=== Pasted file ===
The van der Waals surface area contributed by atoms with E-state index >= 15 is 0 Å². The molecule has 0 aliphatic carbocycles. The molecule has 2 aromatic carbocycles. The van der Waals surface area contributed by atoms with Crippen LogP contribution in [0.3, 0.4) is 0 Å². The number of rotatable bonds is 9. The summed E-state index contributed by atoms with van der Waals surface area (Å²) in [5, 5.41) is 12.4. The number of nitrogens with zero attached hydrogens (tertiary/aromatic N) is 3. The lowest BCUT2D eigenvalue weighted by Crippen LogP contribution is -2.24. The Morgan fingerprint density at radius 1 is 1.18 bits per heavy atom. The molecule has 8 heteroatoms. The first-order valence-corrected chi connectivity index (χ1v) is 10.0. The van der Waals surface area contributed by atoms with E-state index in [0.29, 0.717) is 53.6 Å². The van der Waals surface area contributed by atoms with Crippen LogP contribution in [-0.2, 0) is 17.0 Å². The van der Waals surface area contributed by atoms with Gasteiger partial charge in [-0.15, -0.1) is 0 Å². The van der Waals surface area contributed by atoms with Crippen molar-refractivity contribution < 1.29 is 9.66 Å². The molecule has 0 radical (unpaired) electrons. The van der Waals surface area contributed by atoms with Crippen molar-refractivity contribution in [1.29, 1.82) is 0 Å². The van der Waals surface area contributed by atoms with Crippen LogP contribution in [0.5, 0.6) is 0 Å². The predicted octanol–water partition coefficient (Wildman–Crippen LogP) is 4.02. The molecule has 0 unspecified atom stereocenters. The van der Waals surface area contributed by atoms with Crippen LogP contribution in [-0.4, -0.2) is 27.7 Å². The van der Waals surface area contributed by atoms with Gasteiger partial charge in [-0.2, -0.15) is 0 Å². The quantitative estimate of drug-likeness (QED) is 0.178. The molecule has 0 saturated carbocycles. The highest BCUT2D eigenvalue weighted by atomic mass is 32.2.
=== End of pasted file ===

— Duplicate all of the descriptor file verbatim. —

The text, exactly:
The van der Waals surface area contributed by atoms with E-state index >= 15 is 0 Å². The molecule has 0 aliphatic carbocycles. The molecule has 2 aromatic carbocycles. The van der Waals surface area contributed by atoms with Crippen LogP contribution in [0.3, 0.4) is 0 Å². The number of rotatable bonds is 9. The summed E-state index contributed by atoms with van der Waals surface area (Å²) in [5, 5.41) is 12.4. The number of nitrogens with zero attached hydrogens (tertiary/aromatic N) is 3. The lowest BCUT2D eigenvalue weighted by Crippen LogP contribution is -2.24. The Morgan fingerprint density at radius 1 is 1.18 bits per heavy atom. The molecule has 8 heteroatoms. The first-order valence-corrected chi connectivity index (χ1v) is 10.0. The van der Waals surface area contributed by atoms with E-state index in [0.29, 0.717) is 53.6 Å². The van der Waals surface area contributed by atoms with Crippen LogP contribution in [-0.2, 0) is 17.0 Å². The van der Waals surface area contributed by atoms with Gasteiger partial charge in [-0.15, -0.1) is 0 Å². The van der Waals surface area contributed by atoms with Crippen molar-refractivity contribution < 1.29 is 9.66 Å². The molecule has 0 radical (unpaired) electrons. The van der Waals surface area contributed by atoms with Crippen molar-refractivity contribution in [1.29, 1.82) is 0 Å². The van der Waals surface area contributed by atoms with Crippen LogP contribution in [0.5, 0.6) is 0 Å². The predicted octanol–water partition coefficient (Wildman–Crippen LogP) is 4.02. The molecule has 0 unspecified atom stereocenters. The van der Waals surface area contributed by atoms with Crippen LogP contribution in [-0.4, -0.2) is 27.7 Å². The van der Waals surface area contributed by atoms with Gasteiger partial charge in [-0.2, -0.15) is 0 Å². The quantitative estimate of drug-likeness (QED) is 0.178. The molecule has 0 saturated carbocycles. The highest BCUT2D eigenvalue weighted by atomic mass is 32.2.